A GRIM city dubbed “the most depressing on Earth” is so remote it can’t be reached by road and so polluted life expectancy is ten years lower than the national average.
The most northerly city in the world, the remote Russian mining town of Norilsk is dark for two months of the year and has a truly chilling past.
Home to over 170,000 people, the small city in the Krasnoyarsk Krai region of Siberia, eastern Russia, is one of the most remote cities on the planet.
Norilsk is just under 1,800 miles from Moscow and more than 930 miles north of the regional capital Krasnoyarsk.
No roads lead to Norilsk. One freight railway line runs in and out of the city, and the port city of Dudinka 40 miles away provides a route to the city by sea – although it is frozen over in the winter.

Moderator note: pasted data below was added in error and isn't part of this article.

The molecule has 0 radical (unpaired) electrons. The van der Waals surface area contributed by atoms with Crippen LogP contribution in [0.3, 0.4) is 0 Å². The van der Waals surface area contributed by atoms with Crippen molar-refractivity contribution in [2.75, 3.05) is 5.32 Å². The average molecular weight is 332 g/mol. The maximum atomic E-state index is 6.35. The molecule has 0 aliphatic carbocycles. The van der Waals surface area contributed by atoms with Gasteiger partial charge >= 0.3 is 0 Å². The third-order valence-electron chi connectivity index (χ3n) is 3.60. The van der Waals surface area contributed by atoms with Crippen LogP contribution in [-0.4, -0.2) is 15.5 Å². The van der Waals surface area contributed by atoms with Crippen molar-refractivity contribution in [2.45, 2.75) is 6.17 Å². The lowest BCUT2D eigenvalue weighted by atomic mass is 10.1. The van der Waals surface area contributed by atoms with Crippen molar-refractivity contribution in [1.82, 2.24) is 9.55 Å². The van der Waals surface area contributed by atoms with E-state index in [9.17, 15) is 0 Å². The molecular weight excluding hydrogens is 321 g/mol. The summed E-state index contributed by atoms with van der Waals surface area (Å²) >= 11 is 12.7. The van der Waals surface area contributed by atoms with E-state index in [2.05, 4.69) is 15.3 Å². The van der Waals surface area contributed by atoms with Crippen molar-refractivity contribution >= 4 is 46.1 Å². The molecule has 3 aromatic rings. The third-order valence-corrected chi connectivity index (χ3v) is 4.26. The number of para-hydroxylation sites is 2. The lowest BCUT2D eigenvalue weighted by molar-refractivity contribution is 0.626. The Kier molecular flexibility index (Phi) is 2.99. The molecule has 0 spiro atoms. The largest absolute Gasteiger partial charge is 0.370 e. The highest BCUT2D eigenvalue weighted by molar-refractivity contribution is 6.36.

It is so cut off that when locals leave the city they joke that they are “going to the mainland”.
Norilsk only got a proper internet connection in 2017 – until then this city about the size of Ipswich relied on a dodgy satellite link.
The only year-round route to this far-flung corner of Russia, therefore, is to fly, although even that isn’t easy.
After a more than five-hour flight from Moscow, visitors are greeted by an apocalyptic hellscape built on the site of a Soviet prison camp.
The modern story of Norilsk begins in the early 20th century when a geologist discovered rich deposits of nickel, copper, and cobalt at the foot of the Putorana Mountains.
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Norilsk sits on the biggest nickel-copper-palladium deposits on the planet.